Oil, diamonds, timber, food aid - just some of the suggestions put forward as explanations for African wars in the past decade.
Another set of suggestions focuses on ethnic and clan considerations. These economic and ethnic or clan explanations contend that wars are specifically not fought by states for political interests with mainly conventional military means, as originally suggested by Carl von Clausewitz in the 19th century. This study shows how alternative social organizations to the state can be viewed as political actors using war as a political instrument.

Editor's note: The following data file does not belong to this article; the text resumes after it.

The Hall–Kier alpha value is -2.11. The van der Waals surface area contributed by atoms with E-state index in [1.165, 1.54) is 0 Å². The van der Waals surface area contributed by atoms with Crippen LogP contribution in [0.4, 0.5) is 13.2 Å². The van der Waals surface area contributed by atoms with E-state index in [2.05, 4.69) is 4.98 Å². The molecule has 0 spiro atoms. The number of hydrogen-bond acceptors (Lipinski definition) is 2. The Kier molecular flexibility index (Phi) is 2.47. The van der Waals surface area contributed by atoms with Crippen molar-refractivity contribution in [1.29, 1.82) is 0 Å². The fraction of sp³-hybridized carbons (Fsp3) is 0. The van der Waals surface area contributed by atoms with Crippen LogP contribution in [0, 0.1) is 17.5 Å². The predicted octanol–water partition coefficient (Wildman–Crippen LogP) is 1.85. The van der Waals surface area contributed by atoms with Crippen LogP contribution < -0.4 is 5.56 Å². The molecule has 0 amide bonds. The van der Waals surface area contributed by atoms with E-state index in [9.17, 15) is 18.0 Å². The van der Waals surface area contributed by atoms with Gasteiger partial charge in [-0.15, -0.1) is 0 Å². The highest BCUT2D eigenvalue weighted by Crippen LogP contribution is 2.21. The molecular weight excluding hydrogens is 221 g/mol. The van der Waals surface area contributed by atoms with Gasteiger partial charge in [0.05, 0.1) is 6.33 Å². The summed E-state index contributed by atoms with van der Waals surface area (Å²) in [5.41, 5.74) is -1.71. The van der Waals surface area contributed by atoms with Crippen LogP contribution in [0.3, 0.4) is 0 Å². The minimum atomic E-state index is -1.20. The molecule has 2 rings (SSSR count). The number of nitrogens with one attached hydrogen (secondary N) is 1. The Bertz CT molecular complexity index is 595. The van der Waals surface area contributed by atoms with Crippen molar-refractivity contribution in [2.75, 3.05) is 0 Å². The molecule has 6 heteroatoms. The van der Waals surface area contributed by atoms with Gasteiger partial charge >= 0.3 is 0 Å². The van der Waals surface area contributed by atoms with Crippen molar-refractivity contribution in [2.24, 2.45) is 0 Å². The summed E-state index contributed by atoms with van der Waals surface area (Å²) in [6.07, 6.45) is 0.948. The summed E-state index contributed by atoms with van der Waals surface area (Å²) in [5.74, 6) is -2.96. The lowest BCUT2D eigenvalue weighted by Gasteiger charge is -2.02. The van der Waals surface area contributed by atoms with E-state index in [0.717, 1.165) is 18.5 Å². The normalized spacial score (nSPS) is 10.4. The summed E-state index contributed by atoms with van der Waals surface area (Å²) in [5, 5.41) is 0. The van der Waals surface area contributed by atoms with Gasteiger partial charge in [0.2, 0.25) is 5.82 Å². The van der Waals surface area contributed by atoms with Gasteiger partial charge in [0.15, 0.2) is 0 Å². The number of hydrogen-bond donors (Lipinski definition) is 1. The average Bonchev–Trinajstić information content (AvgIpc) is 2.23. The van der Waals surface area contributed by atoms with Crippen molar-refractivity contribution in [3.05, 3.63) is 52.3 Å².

About the Author
Isabelle Duyvesteyn is a lecturer at the Department of History of International Relations at the Institute of History, Utrecht University, The Netherlands. Previously she held appointments at the Royal Military Academy in the Netherlands and the Netherlands Institute for International Relations. Her research interests include civil war, Africa and humanitarian intervention. Her most recent publications have been with the Swedish National Defence College, in Security Studies and several Dutch language journals.